I launched my own LBE business (location-based entertainment) start-up, Raven Sun Creative, in 2012, with more than 20 years of industry experience.
By Louis Alfieri, Chief Creative Officer and Founder of Raven Sun Creative.
In Part I of Lessons I Learned The First 5 Years of Running My Own LBE Business, I shared some of the major takeaways I gained from the first five years of running my business. In this instalment, I’ll round-out my list of the top pieces of advice that I wish someone had imparted to me before I dived into the deep end of the LBE pool.
1. Make change part of your DNA.
The world of the LBE business is evolving at a dizzying pace. Emerging technologies, new trends and new modes of storytelling, rapidly shifting markets, and global socioeconomic uncertainty make for an unpredictable future. You also have to be able to keep up the pace if you want to be competitive and stay relevant. You have to do more than just accept the inevitability of change – you need to be an agent of change.
2. Build adaptability into your identity.
We built Raven Sun Creative around the model of a small core group of creatives and an extended network of partners that would provide the ability to scale team size based on project needs. That allowed us to stay flexible, agile, and responsive for clients both large and small.
Our particular model isn’t right for everybody, but the underlying principle of being prepared to adapt to changing circumstances is indispensable.
3. Feed your head.
If you aren’t hungry for new knowledge and experience, you’re in the wrong business. Your education never ends. You need to always be learning about the industry, markets, new technology, new trends, and the wider world. The beauty of working in a creative field is that everything informs your process. Inspiration and revelation is all around us. Commit to being a lifelong learner.
4. Create change.
There is a lot to be said for ‘being the change you want to see in the world.’ Ask yourself, “What’s next?” Know your strengths, understand your market and your clients’ needs, and look for new solutions you can offer.
At Raven Sun, we developed and patented the Ultra Tower, our own immersive media drop tower attraction. Our goal was to provide a top tier ride system that was a cost-effective solution to a wider market. Innovation does not always mean creating a new product or service. It does mean focusing on creating meaningful change for your clients and their customers.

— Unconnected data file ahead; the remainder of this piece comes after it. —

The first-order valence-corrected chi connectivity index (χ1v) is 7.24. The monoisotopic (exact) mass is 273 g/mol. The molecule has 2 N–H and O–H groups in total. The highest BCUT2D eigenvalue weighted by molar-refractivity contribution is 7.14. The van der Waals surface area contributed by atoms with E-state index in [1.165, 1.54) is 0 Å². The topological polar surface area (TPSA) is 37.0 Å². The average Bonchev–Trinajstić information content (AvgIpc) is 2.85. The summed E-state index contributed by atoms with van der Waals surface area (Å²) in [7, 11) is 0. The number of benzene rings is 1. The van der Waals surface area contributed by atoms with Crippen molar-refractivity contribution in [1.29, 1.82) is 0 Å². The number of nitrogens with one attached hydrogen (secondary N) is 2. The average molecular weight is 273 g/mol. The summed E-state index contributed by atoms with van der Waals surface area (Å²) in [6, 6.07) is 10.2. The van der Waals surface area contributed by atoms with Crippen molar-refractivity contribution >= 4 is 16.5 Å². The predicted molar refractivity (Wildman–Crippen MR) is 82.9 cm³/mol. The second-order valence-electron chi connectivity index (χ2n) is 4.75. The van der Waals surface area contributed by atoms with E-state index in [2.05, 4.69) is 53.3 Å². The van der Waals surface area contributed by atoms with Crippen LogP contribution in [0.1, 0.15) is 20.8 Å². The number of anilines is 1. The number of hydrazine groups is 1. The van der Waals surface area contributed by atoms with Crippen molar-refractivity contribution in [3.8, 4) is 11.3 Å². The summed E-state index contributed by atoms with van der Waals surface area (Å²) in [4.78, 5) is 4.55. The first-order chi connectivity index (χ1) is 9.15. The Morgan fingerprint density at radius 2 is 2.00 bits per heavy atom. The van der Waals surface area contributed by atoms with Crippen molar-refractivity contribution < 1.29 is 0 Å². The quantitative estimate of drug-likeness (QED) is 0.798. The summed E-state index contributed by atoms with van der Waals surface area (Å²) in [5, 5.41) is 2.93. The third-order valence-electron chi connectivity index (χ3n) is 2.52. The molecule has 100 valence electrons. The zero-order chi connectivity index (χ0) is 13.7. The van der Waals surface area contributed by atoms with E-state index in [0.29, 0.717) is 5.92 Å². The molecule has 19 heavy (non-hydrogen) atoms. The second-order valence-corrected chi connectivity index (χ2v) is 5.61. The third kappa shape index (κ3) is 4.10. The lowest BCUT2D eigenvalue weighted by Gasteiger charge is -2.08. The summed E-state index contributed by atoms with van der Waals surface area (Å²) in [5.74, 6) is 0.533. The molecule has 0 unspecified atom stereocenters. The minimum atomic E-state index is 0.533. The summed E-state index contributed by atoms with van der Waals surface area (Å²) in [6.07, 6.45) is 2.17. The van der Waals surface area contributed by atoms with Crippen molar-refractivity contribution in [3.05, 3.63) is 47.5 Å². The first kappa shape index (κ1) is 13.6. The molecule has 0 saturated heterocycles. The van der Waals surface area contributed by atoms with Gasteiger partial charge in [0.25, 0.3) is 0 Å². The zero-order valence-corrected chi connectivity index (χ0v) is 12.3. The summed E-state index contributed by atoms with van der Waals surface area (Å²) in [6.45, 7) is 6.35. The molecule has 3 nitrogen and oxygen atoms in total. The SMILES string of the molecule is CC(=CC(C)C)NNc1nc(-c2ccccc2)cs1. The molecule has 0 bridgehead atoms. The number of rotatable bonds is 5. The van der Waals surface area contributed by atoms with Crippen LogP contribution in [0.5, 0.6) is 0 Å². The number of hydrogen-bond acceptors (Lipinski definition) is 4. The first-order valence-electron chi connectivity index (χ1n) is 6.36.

5. Be Financially on Point.
Sound boring? Unless you are a fan of middle-of-the-night panic attacks or bankruptcy, you don’t want the kind of “interesting” that comes from not being financially disciplined. An experienced and reliable source for financial guidance is a must for your business.
Develop a strategy for sustainable revenue growth and a plan for operating within your means. Doing business across the country and overseas means navigating the bewildering complexities of interstate and international tax law. Discovering the best strategies for minimizing your tax rate requires a knowledgeable, trustworthy guide.
Save your money, because there will be lean times and unexpected expenses. Be conservative with your financial forecasts. Don’t shoulder the kind of debt that comes with unacceptable risk.
Not comfortable with the idea of having to sell yourself or your LBE business? You’re not alone. But you need to get over your unease. The selling of your business—both through marketing and networking—is an essential, ongoing part of the job. Breaking through to decision makers to attract the clients you desire requires persistence and the ability to effectively communicate your brand. You need to be able to tell your company’s story. The heart of that story is the unique value you can bring to your clients.
7. Learn to say “no”.
For many of us, it goes against every fiber of our being to turn down work. But being able to recognize when a job is wrong for your business and saying so is an essential skill. Sometimes a job is unprofitable or the terms are unacceptable. Sometimes you are simply too busy. Occasionally a project or a client simply is not the right fit for you and your team.
It’s okay to say no. Learn how to turn down a job gracefully. If you can refer a potential client to another location-based entertainment professional that you believe would make a great match, do so! Better to facilitate a relationship that reflects well on you and your field than be territorial about a job you can’t accept.
8. Foster the next generation of talent.
The theme park and attractions industry is a field of wide-open promise and potential. The future of the industry depends upon the continued supply of quality talent. As professionals in the LBE business, we all have a huge stake in helping discover and promote the next generation of talent. Mentoring not only helps elevate the mentee and give back to our profession; it’s good for the mentor, providing new perspectives, testing old assumptions, and honing leadership abilities.
Becoming involved in a mentorship program can contribute to your start-up’s growth and creative vitality.
The theme park and attractions industry is not large. Your reputation can make or break you. You should therefore deliver on your promises with quality, creative work. You should also be dependable, accountable, and efficient. Offer a great value. In addition, always communicate openly and deal honestly with clients, employees, partners, and sub-contractors. Promote causes you believe in and support the community.
This business, like so many, can at times feel clannish and cutthroat, but leading with kindness, integrity, and a collaborative spirit is good business and good living.
Next time in The Immersion Lab: 7 Fundamentals of Great Experiential Design.